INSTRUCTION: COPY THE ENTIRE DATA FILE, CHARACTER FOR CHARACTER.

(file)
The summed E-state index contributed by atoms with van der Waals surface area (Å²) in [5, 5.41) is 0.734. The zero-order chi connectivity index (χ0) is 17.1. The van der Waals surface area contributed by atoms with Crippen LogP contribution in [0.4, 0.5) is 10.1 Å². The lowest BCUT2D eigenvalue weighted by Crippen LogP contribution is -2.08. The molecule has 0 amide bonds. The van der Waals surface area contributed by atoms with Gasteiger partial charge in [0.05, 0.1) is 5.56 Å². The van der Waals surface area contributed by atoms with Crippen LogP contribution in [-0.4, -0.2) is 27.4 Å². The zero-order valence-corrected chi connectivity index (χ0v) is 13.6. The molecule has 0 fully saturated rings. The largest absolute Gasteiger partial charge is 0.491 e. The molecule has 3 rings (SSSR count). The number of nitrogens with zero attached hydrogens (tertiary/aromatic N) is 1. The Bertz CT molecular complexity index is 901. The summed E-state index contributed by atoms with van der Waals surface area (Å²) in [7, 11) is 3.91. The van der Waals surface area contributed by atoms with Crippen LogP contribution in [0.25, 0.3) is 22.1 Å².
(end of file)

The summed E-state index contributed by atoms with van der Waals surface area (Å²) in [5, 5.41) is 0.734. The zero-order chi connectivity index (χ0) is 17.1. The van der Waals surface area contributed by atoms with Crippen LogP contribution in [0.4, 0.5) is 10.1 Å². The lowest BCUT2D eigenvalue weighted by Crippen LogP contribution is -2.08. The molecule has 0 amide bonds. The van der Waals surface area contributed by atoms with Gasteiger partial charge in [0.05, 0.1) is 5.56 Å². The van der Waals surface area contributed by atoms with Crippen LogP contribution in [-0.4, -0.2) is 27.4 Å². The zero-order valence-corrected chi connectivity index (χ0v) is 13.6. The molecule has 0 fully saturated rings. The largest absolute Gasteiger partial charge is 0.491 e. The molecule has 3 rings (SSSR count). The number of nitrogens with zero attached hydrogens (tertiary/aromatic N) is 1. The Bertz CT molecular complexity index is 901. The summed E-state index contributed by atoms with van der Waals surface area (Å²) in [7, 11) is 3.91. The van der Waals surface area contributed by atoms with Crippen LogP contribution in [0.25, 0.3) is 22.1 Å².